07 May 2009

EU parliament blocks telecoms reforms

06 05 2009 - From Financial Times: European mobile operators cheered as the threat of more stringent scrutiny from Brussels was scuppered on Wednesday over an arcane dispute about the human rights of internet users.

Ambitious plans from the European Commission to overhaul EU telecoms regulation were unexpectedly turned down by the European parliament.

The vote by the plenary session was derailed after a group of MEPs reintroduced an amendment aimed at limiting the prosecutions of those found to be illegally downloading copyrighted material.

The amendment is known to be unacceptable to several member states, meaning a new round of negotiations is already being planned.

People close to the situation said it would take “at least six months” for an agreement to be reached.

With European parliamentary elections next month and Viviane Reding, the crusading EU Commissioner for telecoms who championed the measures, set to leave by November, the fate of the “telecoms package” looks to be in doubt.

The news prompted telecoms analysts to re-evaluate positively the regulatory impact on the industry.

“[The telecoms package]would have been negative for European stocks,” according to a Morgan Stanley comment, noting positive implications for Vodafone.

Operators themselves declined to comment publicly, but welcomed a delay of a regulatory framework that they have lobbied against for several years.

“We never like uncertainty in the regulation, but doubt is better than some of the stuff that was in the package,” one executive said. He added “I still think most of it will go through, but we may have bought ourselves a year.”

Malcolm Harbour, an MEP who guided part of the telecoms legislation, described the vote as “a tragedy for the European economy.”

The telecoms package, which has been under discussion for over two years, is meant to hand over regulatory powers to Brussels, including the creation of a “super-regulator” to oversee the decisions made at national level.

Most of it concerns technical and institutional questions around how the telecoms market is regulated.

In recent weeks, an emotive debate has flared over how Europe should react to France’s “three strikes” proposed law, personally championed by Nicolas Sarkozy, which calls on internet service providers to disconnect users that persistently download copyrighted material.

The amendment on Wednesday reiterated demands that would have forced France to drop its plans, by making it far harder for anyone bar a judge to disconnect an internet user.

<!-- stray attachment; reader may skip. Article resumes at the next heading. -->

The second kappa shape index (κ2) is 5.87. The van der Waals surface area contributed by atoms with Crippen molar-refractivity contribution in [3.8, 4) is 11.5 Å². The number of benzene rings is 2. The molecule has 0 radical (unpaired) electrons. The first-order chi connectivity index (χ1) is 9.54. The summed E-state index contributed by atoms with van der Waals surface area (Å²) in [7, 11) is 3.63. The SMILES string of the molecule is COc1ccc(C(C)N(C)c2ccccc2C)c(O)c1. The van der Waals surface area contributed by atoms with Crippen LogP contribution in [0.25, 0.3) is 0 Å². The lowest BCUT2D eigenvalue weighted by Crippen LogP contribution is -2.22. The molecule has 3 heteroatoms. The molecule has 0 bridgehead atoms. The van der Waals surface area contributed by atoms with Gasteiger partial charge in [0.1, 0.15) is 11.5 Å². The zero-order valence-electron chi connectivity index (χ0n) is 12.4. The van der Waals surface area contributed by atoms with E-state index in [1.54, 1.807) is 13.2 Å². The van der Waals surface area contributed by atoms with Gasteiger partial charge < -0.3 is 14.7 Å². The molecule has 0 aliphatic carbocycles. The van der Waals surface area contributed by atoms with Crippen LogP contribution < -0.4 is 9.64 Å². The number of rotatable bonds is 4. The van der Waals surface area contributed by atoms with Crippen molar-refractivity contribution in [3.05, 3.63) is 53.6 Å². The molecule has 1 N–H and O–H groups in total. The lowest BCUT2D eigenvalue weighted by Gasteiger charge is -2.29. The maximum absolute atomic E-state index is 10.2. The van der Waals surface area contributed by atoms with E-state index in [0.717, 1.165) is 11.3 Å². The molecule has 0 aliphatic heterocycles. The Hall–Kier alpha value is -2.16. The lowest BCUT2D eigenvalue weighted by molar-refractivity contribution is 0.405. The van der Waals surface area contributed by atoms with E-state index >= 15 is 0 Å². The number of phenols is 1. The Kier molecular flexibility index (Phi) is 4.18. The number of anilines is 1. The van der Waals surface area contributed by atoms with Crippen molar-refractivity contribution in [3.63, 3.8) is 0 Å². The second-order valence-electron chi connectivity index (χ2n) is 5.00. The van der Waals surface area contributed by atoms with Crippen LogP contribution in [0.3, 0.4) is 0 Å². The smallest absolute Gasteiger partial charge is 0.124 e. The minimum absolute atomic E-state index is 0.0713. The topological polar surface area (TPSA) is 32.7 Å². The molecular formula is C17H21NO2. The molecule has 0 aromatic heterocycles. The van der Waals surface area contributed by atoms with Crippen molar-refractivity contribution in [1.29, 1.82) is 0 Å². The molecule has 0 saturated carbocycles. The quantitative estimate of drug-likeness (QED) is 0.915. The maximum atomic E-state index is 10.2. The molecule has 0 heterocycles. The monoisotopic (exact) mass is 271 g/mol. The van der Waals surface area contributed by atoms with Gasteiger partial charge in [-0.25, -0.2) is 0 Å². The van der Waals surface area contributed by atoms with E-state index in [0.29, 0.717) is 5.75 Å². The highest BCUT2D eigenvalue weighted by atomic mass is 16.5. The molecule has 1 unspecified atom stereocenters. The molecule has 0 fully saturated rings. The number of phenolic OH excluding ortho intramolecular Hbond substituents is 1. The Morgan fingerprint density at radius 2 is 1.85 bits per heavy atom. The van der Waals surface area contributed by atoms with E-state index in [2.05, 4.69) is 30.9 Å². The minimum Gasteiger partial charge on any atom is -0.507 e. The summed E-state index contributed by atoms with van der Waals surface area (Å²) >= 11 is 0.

The proposal strays deep into the operation of the judiciary, a field in which Brussels has little authority.

From EU site:

Viviane Reding, the EU Telecoms Commissioner, commented on today's vote as follows: "I welcome the European Parliament's strong endorsement of the reform of the EU telecoms rules. All three reports on the reform have been voted today by the Parliament with overwhelming majorities: 565 votes in favour of the establishment of the new European Telecoms Body BEREC, 493 votes in favour of the new Directives on e-Privacy and Universal Service and 605 votes in favour of a modern set of rules for ensuring efficient management of radio spectrum and helping to remove regulatory obstacles and inconsistencies in the single telecoms market. The Parliament also voted with 578 votes for the reform of the GSM Directive, which would allow industry savings of up to €1.6 billion.

Now the ball is in the court of the Council of Telecoms Ministers to decide whether or not to accept this package of reforms. There was one amendment voted by the Parliament today that was not included in the initial deal agreed between the three EU institutions. This amendment is an important restatement of the fundamental rights of EU citizens. For many, it is of very high symbolic and political value. I call on the Council of Ministers to assess the situation very carefully, also in the light of the importance of the telecoms reform for the sector and for the recovery of our European economy. The Telecoms Council on 12 June should be used for a political discussion on whether agreement on the package is still possible or whether the discussion will have to start again with the new European Parliament in autumn.